Carlo Mollino / Hyperformal Allusions
A historic set of Mollino furniture, on public view for the first time, enriches the Triennale Milano collection.
4th September – 7th November 2021
THE TWENTIETH-CENTURY polymath Carlo Mollino was an important figure in Turin’s cultural scene. A trained architect, he also became famous for creating sinuously-curved wooden furniture and for making erotic Polaroids of scantily-clad women. But until recently, Triennale Milano – Milan’s design museum – only had one piece of his furniture in its collection.
This makes the recent acquisition of the living room that Mollino (1905-1973) designed in the mid 1940s for Casa Albonico, a family house in Turin, particularly remarkable. A striking configuration of the living room is now being unveiled to the public for the first time at the Triennale. It comprises a three-piece suite, table, cabinet, cupboard, set of chairs and preparatory drawings conveying Mollino’s multifaceted interests.
The fact that this ensemble belongs to the Triennale is a significant achievement. Last summer, Milan’s export office received a request on behalf of the Albonico family to take the furniture abroad, so it could be exhibited at a European design museum. The Triennale refuses to divulge the museum’s name, only that the furniture was “already leaving for Germany” when the Ministry of Culture and the Triennale intervened to ensure that the furniture would not leave the country permanently.
The dossier for the export request included an error, claiming that the pieces dated from 1954-1956. Had they been under 70 years old, they would have been subject to a simplified export procedure. Noticing the error, the export office investigated and discovered that they were a decade older. The Triennale and Manolo De Giorgi, an expert on Mollino, subsequently declared them to be of cultural interest and the export permit was denied. This led to the Ministry of Culture purchasing the pieces from the Albonico family last November.
“It was a tremendous experience and very lucky for the institution,” says Marco Sammicheli, the Triennale’s curator of design, fashion and crafts. “Thanks to this alliance between the Ministry of Culture and the Triennale, we’re able to present to the audience a collection of Mollino’s original pieces that no one has seen before, either in Italy or abroad.”
The acquisition has arisen at a time when prices for Italian furniture are skyrocketing at auctions internationally and the country is on a mission to preserve its heritage. Last October, a dining table from 1950 by Mollino sold for a staggering $6.2m at Sotheby’s. It had been consigned by the Brooklyn Museum, which needed to raise funds during the pandemic. The sale was a cruel blow to the Italian state that had donated the table to the museum in 1954.
As the Casa Albonico pieces date from the 1940s, the acquisition enables the Triennale – whose collection previously started with the 1950s – to become historically richer. “We now have a gem of design from before 1946, so these pieces are really a milestone for the Triennale’s collection,” Sammicheli says.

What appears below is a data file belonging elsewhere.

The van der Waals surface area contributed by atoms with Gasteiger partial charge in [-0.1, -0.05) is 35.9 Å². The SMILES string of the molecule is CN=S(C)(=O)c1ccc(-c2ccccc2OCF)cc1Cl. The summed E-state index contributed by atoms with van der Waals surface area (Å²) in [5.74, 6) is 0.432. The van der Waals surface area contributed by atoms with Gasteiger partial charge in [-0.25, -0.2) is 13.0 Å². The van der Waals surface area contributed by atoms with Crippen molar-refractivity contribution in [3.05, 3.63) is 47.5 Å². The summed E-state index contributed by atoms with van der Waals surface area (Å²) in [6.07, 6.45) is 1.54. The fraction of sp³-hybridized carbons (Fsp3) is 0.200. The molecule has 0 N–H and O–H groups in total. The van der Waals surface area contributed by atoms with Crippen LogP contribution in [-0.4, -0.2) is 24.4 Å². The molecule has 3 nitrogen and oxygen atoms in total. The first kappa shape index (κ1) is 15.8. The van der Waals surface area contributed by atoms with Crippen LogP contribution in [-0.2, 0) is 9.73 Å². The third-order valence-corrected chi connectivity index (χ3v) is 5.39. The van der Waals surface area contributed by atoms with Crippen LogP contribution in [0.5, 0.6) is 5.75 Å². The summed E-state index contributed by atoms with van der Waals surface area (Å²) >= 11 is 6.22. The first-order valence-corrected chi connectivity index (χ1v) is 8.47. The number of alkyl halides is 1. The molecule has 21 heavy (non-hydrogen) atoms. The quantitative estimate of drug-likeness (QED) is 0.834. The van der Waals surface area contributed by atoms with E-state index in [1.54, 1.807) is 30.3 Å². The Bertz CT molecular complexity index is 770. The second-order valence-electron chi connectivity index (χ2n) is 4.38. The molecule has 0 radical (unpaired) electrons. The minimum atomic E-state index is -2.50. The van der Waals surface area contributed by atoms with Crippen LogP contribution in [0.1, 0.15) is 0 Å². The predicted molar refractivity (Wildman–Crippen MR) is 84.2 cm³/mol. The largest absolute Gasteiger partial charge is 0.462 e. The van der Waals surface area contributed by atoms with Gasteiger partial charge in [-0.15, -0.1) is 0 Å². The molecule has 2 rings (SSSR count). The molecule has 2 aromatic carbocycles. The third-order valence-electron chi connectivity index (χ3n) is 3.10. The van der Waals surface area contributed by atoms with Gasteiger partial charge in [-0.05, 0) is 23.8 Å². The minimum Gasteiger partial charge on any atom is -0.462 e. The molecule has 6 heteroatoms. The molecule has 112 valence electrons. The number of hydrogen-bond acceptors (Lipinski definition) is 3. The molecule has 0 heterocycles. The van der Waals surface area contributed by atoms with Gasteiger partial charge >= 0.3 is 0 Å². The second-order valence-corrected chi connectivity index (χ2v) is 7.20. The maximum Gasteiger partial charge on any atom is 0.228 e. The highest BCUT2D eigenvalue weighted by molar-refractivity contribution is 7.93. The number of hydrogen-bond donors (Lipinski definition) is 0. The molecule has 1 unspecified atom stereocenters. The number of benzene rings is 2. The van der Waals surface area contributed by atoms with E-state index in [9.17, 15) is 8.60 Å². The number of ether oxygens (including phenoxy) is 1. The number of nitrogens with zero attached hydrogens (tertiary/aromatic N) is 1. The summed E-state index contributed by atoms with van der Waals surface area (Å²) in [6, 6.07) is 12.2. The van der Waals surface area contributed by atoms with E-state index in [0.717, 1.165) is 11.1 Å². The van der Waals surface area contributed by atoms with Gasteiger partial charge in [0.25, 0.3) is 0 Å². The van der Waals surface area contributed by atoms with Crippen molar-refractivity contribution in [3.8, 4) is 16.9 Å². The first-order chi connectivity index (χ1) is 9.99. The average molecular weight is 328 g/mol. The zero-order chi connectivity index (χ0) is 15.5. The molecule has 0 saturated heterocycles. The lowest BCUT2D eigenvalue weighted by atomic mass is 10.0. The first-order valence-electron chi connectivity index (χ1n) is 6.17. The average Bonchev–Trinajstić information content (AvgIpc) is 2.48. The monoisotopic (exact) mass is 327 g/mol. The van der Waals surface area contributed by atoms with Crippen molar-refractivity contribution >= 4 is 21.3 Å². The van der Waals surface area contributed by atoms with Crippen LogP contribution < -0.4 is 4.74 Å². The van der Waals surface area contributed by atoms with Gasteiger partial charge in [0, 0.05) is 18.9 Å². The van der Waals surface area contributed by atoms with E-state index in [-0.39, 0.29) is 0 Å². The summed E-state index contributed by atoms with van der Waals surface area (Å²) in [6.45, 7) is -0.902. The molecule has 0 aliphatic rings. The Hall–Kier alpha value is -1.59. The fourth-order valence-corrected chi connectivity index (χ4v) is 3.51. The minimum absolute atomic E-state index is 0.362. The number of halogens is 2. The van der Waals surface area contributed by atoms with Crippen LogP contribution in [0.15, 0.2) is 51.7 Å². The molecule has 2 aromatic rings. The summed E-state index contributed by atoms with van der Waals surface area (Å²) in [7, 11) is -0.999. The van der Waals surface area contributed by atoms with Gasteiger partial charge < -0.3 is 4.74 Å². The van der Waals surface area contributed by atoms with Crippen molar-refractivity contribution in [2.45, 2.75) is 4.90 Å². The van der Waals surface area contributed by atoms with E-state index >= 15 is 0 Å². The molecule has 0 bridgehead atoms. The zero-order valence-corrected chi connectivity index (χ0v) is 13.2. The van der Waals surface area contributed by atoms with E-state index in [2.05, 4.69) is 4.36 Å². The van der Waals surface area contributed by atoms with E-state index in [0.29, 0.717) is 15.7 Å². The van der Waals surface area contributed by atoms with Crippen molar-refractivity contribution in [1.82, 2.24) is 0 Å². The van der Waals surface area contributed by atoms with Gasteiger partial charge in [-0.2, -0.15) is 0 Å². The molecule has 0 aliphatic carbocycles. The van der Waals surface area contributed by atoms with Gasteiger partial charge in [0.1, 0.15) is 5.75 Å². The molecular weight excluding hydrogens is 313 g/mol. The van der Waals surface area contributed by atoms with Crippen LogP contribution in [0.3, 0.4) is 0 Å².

Mollino designed the Casa Albonico furniture in his late thirties for the home of his friend, the engineer Paolo Albonico, and had it made by the crafts firm, Apelli, Varesio & Co. As the Albonico family used the furniture for decades, it all needs to be carefully restored – a process that the Triennale will continue after the exhibition. The sofa and armchairs, whose fabric was changed several times due to wear and tear, will be reupholstered in the original pink silk fabric with floral motifs.
“We have in our hands all the elements [concerning] the genesis of these specific pieces,” Sammicheli enthuses about the considerable research involved. Following the restoration, the group of furniture will be incorporated into the display of the Triennale’s permanent collection in 2023.
What’s intriguing is how the pieces are revealing of Mollino’s passions and collaborations. The wooden cabinet features a small bronze sculpture of a kneeling nude in between the top and drawers by Mollino’s friend, the artist Umberto Mastroianni. Mastroianni, for whom Mollino had designed a studio-house, was loosely inspired by Boccioni’s dynamic Futurist masterpiece, ‘Unique Forms of Continuity in Space’ (1913). The cabinet’s interplay of horizontal and vertical planes and contrasting woods further exemplifies Mollino’s interest in volumes and shapes.
The figurative form is integrated in a different way in the backrests of the set of chairs. “In the backrests, you can really see the back of a human being; the structure relates to human bones and one of the joints is like a vertebra,” Sammicheli says.
The array of detailed drawings, meanwhile, demonstrates a precision linked to engineering, aviation and physics. Indeed, Mollino, the son of a civil engineer, was also an aerobatic pilot and ski instructor with an aptitude for techniques as well as aesthetics.
Crucially, the acquisition aims to illuminate a more serious side to Mollino’s legacy. “We built up a network of experts between Milan and Turin in order to deliver this scientific approach to his work and somehow erase this nocturnal mythology around Mollino,” Sammicheli says. “Of course, we knew about his passion for erotic photography but ultimately he was an incredible architect and very talented engineer.”
Carlo Mollino: Hyperformal Allusions at Triennale Milano.